But Sam protests, “I give more than the other kids.” While the total amount Sam contributes is larger than the donations of his peers — some $31 billion a year, measured as the percentage of total national income donated — Sam lags behind 19 others who have far fewer funds. While stingy Sam spends more on slingshots, conditions continue to deteriorate and the playground monitors fall further behind.

We shouldn’t romanticize the past. There was never a completely just, fair golden age. I do mourn the demise of a more idealistic civil religion, through which the leading lights in politics pointed toward a brighter future. Today’s degraded discourse, where the most powerful man in the world starts each day spewing hateful lies through Twitter, is depressing indeed.

When John F. Kennedy said “Those who make peaceful revolution impossible will make violent revolution inevitable,” he did it with the help of speechwriter Ted Sorensen, a lifelong Unitarian. Together Kennedy and Sorensen crafted some of the most inspirational prose in our national canon. Kennedy initiated the Peace Corps, through which the U.S. can exert the soft power of relief and development rather than just imposing its will through force.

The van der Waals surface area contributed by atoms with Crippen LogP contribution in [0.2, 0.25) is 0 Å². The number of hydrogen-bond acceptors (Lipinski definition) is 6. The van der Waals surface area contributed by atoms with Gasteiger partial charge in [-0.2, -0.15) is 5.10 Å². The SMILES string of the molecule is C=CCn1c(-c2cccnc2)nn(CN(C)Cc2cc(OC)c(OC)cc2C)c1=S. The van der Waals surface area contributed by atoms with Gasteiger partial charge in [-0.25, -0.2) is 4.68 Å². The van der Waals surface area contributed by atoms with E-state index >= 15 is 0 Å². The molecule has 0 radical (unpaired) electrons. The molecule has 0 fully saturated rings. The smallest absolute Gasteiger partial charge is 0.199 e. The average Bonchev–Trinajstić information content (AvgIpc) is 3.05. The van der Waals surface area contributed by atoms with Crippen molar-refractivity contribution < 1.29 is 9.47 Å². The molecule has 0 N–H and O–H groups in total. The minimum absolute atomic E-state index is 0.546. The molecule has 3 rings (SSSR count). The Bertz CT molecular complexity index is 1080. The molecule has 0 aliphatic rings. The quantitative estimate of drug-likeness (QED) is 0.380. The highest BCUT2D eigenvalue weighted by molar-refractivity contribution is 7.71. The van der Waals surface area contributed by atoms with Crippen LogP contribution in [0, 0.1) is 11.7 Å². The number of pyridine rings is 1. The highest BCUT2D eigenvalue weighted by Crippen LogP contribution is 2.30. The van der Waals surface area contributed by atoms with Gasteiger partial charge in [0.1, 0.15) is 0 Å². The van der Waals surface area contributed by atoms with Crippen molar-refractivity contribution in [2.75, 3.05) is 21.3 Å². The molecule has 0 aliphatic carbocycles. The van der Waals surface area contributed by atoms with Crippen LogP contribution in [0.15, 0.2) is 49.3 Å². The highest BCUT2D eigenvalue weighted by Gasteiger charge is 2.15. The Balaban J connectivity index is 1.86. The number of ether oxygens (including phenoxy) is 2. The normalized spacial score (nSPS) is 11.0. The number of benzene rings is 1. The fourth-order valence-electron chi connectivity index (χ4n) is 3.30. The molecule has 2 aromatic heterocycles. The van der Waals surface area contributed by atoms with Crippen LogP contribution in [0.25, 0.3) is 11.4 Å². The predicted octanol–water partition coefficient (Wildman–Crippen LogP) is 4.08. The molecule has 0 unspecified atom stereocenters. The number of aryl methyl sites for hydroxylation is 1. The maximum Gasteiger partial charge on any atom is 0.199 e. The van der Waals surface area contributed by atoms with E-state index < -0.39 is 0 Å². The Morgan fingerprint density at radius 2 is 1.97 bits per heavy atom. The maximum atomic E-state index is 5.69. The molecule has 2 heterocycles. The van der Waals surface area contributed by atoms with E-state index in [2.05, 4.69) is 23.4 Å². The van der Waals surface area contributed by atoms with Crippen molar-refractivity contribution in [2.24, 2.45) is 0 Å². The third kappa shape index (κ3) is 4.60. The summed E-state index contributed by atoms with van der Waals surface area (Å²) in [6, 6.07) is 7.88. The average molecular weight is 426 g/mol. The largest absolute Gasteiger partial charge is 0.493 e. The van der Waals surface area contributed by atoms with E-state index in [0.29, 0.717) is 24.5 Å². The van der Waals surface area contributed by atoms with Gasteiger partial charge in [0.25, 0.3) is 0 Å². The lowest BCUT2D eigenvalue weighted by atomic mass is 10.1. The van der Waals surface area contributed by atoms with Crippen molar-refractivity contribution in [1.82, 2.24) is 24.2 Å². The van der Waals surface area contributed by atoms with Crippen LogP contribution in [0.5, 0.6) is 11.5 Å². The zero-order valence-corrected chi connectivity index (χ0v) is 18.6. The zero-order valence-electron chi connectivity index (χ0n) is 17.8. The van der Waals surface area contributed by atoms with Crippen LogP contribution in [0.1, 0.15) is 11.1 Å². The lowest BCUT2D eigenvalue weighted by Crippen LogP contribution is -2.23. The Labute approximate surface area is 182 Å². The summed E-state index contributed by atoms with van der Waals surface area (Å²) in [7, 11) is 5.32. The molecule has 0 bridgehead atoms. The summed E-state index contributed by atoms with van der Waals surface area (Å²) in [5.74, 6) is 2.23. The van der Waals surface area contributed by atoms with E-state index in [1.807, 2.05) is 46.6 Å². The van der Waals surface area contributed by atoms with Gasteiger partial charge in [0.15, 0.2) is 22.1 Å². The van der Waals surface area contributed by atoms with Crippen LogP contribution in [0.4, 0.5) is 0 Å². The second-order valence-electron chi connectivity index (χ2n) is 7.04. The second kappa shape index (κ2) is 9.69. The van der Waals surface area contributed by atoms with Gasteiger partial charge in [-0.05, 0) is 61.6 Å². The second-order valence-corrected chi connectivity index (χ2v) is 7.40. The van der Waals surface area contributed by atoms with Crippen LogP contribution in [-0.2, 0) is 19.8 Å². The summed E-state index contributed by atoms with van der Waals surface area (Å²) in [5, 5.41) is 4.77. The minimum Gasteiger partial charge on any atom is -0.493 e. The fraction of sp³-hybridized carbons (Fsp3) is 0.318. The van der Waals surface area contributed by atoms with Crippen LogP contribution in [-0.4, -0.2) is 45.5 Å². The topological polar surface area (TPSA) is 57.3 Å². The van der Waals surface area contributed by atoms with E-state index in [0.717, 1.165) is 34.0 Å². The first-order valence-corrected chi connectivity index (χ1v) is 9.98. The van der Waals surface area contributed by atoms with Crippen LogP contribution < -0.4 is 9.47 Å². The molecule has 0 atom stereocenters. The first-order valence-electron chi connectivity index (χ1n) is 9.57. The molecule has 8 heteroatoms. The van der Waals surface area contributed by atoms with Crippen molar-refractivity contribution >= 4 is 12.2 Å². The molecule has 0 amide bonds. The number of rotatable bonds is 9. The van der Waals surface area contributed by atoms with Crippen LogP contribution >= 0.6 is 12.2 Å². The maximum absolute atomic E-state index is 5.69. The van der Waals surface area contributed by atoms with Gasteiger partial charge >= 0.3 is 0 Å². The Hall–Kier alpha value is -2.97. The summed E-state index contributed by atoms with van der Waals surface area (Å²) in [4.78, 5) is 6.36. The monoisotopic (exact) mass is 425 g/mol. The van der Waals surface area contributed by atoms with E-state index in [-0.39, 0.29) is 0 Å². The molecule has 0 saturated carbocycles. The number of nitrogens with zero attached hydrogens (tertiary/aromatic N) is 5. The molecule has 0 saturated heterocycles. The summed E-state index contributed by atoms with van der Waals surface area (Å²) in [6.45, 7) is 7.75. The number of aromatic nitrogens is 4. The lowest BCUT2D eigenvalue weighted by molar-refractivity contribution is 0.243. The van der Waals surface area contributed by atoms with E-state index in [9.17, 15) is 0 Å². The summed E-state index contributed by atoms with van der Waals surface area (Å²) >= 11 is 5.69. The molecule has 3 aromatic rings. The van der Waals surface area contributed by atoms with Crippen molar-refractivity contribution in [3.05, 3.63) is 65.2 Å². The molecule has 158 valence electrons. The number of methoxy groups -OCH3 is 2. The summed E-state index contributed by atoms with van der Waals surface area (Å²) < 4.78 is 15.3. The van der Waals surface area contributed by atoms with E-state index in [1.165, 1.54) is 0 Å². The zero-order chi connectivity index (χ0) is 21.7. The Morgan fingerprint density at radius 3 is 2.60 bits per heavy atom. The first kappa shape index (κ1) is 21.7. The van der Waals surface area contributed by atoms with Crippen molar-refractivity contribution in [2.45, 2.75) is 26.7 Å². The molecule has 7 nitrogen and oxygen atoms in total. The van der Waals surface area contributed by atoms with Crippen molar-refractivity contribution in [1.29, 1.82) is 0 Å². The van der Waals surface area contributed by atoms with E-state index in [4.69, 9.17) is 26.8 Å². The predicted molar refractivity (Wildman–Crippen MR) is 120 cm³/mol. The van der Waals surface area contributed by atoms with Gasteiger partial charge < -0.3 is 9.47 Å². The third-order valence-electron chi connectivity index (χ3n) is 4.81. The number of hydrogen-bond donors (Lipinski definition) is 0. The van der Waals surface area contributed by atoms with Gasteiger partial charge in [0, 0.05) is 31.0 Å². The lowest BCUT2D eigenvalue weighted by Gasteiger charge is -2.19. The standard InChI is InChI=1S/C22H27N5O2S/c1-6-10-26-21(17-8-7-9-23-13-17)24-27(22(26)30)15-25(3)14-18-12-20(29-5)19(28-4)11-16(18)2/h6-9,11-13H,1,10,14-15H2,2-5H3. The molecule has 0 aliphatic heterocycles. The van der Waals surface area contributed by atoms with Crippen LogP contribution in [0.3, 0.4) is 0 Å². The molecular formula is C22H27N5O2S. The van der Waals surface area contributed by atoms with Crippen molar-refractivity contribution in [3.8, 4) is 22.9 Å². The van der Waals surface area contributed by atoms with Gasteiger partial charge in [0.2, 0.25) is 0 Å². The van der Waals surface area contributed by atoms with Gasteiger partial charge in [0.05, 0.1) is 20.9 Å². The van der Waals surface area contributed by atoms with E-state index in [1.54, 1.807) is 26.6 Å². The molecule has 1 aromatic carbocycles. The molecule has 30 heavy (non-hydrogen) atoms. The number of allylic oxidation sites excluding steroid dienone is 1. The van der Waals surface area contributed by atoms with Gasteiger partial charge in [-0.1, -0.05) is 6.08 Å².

Sam, no one likes or trusts a bully. Give, so others can live.

David L. Hostetter, Ph.D. Vice President, Unitarian Universalist Church of the Verdugo Hills La Crescenta


The great medieval philosopher Maimonides places at the top of his several levels of giving, “loaning or entering into a business agreement with those in need,” for it maintains the receiver’s sense of self-worth. While it may not lessen the financial amounts, America needs to rethink its aid programs to be ones of matching funds or if not possible ones where American businesses can partner with native businesses not to have jobs leave America but to have more jobs created for the target population.